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Correcting Storm Displacement Errors in Ensembles Using the Feature Alignment Technique (FAT)

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  • 1 NOAA/OAR/National Severe Storms Laboratory, Norman, Oklahoma
  • | 2 NOAA/OAR/National Severe Storms Laboratory, and Cooperative Institute for Mesoscale Meteorological Studies, and School of Meteorology, University of Oklahoma, Norman, Oklahoma
  • | 3 NOAA/OAR/National Severe Storms Laboratory, and School of Meteorology, University of Oklahoma, Norman, Oklahoma
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Abstract

A goal of Warn-on-Forecast (WoF) is to develop forecasting systems that produce accurate analyses and forecasts of severe weather to be utilized in operational warning settings. Recent WoF-related studies have indicated the need to alleviate storm displacement errors in both analyses and forecasts. A potential solution to reduce these errors is the feature alignment technique (FAT), which mitigates displacement errors between observations and model fields while satisfying constraints. This study merges the FAT with a local ensemble transform Kalman filter (LETKF) and uses observing system simulation experiments (OSSEs) to vet the FAT as a potential alleviator of forecast errors arising from storm displacement errors. An idealized truth run of a supercell on a 250-m grid is used to generate pseudoradar observations, which are assimilated onto a 2-km grid using a 50-member ensemble to produce analyses and forecasts of the supercell. The FAT uses composite reflectivity to generate a 2D field of displacement vectors that is used to align the model variables with the observations prior to each analysis cycle. The FAT is tested by displacing the initial model background fields from the observations or modifying the environmental wind profile to create a storm motion bias in the forecast cycles. The FAT–LETKF performance is evaluated and compared to that of the LETKF alone. The FAT substantially reduces errors in storm intensity, location, and structure during data assimilation and subsequent forecasts. These supercell OSSEs provide the foundation for future experiments with real data and more complex events.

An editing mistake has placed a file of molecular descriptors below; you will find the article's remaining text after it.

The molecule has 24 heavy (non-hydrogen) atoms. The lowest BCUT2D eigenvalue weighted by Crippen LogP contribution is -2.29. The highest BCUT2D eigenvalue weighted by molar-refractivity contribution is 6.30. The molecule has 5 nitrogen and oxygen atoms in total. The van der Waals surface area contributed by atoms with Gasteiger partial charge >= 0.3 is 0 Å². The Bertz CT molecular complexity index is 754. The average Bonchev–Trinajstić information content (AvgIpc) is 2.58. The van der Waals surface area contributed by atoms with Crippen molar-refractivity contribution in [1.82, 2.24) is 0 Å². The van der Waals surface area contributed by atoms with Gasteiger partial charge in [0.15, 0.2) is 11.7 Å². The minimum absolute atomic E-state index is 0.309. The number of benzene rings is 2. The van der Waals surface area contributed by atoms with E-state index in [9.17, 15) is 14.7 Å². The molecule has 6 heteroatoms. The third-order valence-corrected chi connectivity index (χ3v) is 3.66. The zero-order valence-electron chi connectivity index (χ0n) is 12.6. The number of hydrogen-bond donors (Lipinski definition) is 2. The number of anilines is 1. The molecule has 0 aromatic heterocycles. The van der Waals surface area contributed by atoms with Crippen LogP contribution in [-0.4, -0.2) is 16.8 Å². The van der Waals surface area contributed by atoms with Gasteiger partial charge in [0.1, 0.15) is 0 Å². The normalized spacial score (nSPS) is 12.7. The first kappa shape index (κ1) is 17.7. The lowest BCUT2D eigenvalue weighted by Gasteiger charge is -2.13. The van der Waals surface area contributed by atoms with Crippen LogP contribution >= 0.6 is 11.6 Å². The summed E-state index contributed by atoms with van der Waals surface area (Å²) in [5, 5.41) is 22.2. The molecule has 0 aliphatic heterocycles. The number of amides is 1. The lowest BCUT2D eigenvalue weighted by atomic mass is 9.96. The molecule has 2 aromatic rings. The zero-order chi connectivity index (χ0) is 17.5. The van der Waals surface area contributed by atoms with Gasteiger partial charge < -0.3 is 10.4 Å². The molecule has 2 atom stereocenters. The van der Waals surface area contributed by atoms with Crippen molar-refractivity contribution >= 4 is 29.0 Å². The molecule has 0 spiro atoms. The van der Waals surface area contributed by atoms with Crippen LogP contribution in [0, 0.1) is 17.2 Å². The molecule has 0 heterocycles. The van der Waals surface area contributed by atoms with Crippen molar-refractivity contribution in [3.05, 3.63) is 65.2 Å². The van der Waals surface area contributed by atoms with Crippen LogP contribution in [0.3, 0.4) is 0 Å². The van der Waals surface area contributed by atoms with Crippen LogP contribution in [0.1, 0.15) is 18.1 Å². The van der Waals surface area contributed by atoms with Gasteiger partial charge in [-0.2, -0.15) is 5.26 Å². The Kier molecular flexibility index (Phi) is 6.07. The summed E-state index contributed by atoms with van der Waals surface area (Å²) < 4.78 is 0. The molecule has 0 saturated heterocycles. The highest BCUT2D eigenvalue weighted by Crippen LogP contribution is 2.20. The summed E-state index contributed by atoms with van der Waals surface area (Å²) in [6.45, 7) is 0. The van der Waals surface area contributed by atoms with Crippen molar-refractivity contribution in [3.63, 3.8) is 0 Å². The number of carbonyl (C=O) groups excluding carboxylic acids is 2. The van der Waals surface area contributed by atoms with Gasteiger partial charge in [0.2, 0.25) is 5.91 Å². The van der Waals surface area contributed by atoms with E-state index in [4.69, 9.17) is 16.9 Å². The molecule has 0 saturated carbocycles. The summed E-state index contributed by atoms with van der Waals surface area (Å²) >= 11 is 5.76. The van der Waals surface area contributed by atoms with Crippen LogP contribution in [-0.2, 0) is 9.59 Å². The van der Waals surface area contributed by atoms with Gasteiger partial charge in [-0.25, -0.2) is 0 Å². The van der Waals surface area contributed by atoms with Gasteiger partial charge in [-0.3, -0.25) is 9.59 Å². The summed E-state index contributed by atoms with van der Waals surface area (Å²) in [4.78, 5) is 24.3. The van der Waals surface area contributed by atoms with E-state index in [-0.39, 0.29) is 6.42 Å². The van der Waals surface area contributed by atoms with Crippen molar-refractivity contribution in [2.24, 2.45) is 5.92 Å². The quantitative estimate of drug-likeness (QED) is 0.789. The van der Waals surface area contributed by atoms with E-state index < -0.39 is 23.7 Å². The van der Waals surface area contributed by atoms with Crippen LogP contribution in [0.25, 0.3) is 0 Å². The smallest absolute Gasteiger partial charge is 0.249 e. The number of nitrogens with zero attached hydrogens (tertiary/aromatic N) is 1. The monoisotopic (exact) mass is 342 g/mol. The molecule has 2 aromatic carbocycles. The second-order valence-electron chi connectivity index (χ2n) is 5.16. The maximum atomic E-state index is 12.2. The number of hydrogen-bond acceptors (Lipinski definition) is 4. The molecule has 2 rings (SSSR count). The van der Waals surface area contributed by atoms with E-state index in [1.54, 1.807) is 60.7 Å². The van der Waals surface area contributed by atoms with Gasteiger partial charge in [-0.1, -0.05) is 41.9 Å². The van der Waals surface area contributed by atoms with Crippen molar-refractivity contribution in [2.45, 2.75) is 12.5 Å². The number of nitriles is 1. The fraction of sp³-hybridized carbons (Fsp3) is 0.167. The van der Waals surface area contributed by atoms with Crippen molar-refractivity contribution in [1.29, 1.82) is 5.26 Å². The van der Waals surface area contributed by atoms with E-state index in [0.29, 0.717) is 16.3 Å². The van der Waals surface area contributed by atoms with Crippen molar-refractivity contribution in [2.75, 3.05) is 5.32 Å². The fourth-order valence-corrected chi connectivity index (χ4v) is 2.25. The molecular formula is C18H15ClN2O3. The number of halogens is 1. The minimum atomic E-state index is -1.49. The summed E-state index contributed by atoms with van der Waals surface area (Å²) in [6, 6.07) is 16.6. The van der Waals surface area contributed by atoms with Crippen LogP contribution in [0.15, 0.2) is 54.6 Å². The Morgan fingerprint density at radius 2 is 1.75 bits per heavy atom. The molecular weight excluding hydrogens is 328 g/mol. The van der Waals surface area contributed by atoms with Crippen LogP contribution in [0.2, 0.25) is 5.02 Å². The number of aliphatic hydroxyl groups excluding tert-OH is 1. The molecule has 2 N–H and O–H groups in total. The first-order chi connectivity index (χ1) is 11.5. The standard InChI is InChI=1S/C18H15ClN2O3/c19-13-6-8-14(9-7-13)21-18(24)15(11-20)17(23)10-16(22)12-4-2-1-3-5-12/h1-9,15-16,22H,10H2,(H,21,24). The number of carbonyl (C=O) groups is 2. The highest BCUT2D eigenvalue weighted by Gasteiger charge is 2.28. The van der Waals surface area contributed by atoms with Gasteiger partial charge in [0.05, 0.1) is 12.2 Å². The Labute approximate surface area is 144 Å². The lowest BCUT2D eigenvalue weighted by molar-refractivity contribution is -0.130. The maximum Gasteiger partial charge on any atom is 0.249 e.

Current affiliation: Cooperative Institute for Mesoscale Meteorological Studies, University of Oklahoma, and NOAA/OAR/National Severe Storms Laboratory, Norman, Oklahoma.

© 2018 American Meteorological Society. For information regarding reuse of this content and general copyright information, consult the AMS Copyright Policy (www.ametsoc.org/PUBSReuseLicenses).

Corresponding author: Dr. Derek R. Stratman, derek.stratman@noaa.gov

Abstract

A goal of Warn-on-Forecast (WoF) is to develop forecasting systems that produce accurate analyses and forecasts of severe weather to be utilized in operational warning settings. Recent WoF-related studies have indicated the need to alleviate storm displacement errors in both analyses and forecasts. A potential solution to reduce these errors is the feature alignment technique (FAT), which mitigates displacement errors between observations and model fields while satisfying constraints. This study merges the FAT with a local ensemble transform Kalman filter (LETKF) and uses observing system simulation experiments (OSSEs) to vet the FAT as a potential alleviator of forecast errors arising from storm displacement errors. An idealized truth run of a supercell on a 250-m grid is used to generate pseudoradar observations, which are assimilated onto a 2-km grid using a 50-member ensemble to produce analyses and forecasts of the supercell. The FAT uses composite reflectivity to generate a 2D field of displacement vectors that is used to align the model variables with the observations prior to each analysis cycle. The FAT is tested by displacing the initial model background fields from the observations or modifying the environmental wind profile to create a storm motion bias in the forecast cycles. The FAT–LETKF performance is evaluated and compared to that of the LETKF alone. The FAT substantially reduces errors in storm intensity, location, and structure during data assimilation and subsequent forecasts. These supercell OSSEs provide the foundation for future experiments with real data and more complex events.

Current affiliation: Cooperative Institute for Mesoscale Meteorological Studies, University of Oklahoma, and NOAA/OAR/National Severe Storms Laboratory, Norman, Oklahoma.

© 2018 American Meteorological Society. For information regarding reuse of this content and general copyright information, consult the AMS Copyright Policy (www.ametsoc.org/PUBSReuseLicenses).

Corresponding author: Dr. Derek R. Stratman, derek.stratman@noaa.gov
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